Open Access Journal

ISSN: 2183-2439

Article | Open Access

(Un)Healthy Behavior? The Relationship between Media Literacy, Nutritional Behavior, and Self-Representation on Instagram

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Abstract:  The article examines the relationship between media (and health literacy), self-representation, and nutritional behavior of girls who receive nutrition-related content on Instagram. Analyzing this relationship is important because social networks like Instagram can be used as platforms to promote one’s nutritional behavior as expression of personality and to interact with others. Countless meal images are posted, and reach a large number of users. With its visual characteristics, Instagram seems predestined for nutrition-related self-representation. Media literacy, one way of raising young people’s awareness of the risks of media use, encompasses the skills knowledge, evaluation, and action. If media literacy is transferred to the field of health communication, intersections become apparent. Media literacy is understood as a necessary ability to distinguish credible health information from non-credible health information. Both media and health literacy include the skills knowledge, evaluation, and action. Based on 15 qualitative interviews with girls in the age of 13 to 19, results show the relevance of media and health literacy for nutritional behavior. The girls own background information to classify and evaluate received content. They know that content on Instagram is staged and they reflect about negative effects of staged images. However, these images inspire them for their self-representation and nutritional behavior. They adapt what they see into their own eating habits, adopt trends, and thus act against their knowledge of negative consequences to reach the socially expected body image.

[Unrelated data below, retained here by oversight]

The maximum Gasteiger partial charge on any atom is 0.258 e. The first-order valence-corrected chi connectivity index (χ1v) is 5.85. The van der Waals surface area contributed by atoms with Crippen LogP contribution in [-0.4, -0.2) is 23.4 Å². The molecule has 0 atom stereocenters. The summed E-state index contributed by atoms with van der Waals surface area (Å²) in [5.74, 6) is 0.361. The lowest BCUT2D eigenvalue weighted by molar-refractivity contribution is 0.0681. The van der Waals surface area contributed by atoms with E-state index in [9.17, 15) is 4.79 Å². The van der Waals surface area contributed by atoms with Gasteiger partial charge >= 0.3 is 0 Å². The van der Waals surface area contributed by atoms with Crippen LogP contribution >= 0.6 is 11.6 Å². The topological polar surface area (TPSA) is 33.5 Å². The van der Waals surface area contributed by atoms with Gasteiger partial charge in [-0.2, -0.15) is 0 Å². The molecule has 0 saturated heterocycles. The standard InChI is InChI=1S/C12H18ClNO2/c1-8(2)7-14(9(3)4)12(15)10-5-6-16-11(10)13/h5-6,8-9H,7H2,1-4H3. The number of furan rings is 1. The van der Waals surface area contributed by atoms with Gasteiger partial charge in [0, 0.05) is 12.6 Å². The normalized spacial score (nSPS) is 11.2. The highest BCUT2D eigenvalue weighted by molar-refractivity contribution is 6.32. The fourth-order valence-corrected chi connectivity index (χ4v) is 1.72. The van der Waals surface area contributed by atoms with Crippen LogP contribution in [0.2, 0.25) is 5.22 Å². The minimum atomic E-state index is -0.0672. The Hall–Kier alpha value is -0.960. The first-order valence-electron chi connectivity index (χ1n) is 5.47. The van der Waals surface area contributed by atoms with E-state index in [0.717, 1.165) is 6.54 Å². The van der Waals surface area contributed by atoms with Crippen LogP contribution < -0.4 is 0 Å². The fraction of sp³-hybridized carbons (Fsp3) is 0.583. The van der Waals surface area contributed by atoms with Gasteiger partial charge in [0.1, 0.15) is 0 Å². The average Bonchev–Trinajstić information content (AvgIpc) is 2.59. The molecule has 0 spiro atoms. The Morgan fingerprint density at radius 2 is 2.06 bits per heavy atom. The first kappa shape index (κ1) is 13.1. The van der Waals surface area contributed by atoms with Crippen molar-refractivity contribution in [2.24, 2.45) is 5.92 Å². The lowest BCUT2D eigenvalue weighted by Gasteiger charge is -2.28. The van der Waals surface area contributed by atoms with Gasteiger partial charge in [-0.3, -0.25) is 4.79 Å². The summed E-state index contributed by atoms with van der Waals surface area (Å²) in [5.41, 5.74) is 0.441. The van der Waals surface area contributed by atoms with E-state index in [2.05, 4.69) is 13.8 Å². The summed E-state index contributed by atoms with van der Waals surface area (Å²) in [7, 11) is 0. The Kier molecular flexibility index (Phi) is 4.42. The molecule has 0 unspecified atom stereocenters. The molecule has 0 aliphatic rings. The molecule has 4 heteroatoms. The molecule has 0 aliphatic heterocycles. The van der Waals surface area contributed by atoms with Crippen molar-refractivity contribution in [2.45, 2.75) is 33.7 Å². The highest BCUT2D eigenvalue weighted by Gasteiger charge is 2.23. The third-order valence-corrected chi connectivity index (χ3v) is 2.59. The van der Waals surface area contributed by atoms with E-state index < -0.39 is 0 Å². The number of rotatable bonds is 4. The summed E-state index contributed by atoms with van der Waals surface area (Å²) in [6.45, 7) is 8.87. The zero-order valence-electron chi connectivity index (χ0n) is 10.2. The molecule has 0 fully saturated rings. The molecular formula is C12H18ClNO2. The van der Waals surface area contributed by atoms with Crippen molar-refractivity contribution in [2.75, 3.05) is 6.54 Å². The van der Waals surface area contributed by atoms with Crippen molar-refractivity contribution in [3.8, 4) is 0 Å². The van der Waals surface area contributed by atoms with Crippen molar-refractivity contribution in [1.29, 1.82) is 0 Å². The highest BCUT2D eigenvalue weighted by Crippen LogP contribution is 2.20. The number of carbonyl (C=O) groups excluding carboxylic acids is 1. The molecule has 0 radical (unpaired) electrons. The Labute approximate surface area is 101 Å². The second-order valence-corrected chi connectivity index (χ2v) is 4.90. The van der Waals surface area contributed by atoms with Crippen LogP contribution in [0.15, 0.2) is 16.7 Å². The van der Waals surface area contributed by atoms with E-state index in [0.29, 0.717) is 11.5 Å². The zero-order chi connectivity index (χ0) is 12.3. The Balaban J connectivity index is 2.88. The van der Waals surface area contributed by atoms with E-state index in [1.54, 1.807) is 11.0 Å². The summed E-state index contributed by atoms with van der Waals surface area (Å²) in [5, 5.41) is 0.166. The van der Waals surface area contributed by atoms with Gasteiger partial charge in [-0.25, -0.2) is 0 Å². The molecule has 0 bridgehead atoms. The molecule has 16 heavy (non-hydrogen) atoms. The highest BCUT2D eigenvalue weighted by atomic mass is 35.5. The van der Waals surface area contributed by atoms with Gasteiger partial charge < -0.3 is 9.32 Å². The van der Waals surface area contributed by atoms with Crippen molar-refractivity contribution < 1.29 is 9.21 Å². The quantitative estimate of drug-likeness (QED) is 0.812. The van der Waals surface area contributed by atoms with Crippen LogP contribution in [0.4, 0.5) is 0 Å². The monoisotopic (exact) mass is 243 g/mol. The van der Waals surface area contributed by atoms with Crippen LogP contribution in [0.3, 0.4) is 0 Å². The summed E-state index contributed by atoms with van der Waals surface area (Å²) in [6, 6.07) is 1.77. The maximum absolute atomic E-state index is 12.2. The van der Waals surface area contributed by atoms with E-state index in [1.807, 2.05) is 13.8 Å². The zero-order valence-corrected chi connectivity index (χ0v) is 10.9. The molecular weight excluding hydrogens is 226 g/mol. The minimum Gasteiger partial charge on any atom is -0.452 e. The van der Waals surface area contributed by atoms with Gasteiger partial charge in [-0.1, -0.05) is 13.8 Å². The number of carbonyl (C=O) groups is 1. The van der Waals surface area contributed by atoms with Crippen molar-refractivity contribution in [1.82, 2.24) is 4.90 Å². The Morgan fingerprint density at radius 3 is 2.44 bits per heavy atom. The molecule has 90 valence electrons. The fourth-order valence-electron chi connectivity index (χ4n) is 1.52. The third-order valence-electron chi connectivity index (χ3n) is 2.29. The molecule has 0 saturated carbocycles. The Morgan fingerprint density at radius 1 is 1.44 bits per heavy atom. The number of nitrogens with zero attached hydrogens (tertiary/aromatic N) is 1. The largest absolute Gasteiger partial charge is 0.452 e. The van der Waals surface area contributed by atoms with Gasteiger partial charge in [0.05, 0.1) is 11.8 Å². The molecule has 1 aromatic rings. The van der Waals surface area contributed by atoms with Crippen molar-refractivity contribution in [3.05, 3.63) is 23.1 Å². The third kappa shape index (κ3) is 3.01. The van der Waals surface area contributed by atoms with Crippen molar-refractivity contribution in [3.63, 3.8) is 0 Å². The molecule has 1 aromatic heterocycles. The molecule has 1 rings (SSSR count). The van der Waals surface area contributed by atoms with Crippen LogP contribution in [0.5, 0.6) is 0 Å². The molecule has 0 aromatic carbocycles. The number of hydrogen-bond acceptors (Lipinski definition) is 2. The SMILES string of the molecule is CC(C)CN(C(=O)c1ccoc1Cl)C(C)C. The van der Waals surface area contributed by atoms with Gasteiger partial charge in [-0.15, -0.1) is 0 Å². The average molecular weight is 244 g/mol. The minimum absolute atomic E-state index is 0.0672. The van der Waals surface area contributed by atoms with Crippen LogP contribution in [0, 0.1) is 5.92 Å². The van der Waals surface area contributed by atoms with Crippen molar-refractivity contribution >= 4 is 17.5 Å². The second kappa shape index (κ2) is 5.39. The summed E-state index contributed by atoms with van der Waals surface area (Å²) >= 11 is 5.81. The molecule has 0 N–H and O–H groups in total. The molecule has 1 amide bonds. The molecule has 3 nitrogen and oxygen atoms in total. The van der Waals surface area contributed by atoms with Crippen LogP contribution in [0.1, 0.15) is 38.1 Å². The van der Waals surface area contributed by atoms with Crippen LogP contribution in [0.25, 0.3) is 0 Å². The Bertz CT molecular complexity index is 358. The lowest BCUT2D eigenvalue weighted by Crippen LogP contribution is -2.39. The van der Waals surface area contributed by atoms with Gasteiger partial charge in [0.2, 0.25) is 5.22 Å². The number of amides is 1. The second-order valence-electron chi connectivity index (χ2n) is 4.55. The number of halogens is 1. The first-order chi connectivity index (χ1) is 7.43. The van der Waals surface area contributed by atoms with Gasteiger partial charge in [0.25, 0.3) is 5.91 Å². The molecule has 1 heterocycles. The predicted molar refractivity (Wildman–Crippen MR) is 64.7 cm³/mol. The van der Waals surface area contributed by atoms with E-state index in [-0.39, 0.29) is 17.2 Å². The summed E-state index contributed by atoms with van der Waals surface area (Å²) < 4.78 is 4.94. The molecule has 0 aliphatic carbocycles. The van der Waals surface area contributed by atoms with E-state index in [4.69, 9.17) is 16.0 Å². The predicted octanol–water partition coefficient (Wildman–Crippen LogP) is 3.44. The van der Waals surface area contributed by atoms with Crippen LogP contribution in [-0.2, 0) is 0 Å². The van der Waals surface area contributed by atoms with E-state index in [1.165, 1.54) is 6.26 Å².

Keywords:  health literacy; Instagram; media literacy; nutritional behavior; self-representation



© Claudia Riesmeyer, Julia Hauswald, Marina Mergen. This is an open access article distributed under the terms of the Creative Commons Attribution 4.0 license (, which permits any use, distribution, and reproduction of the work without further permission provided the original author(s) and source are credited.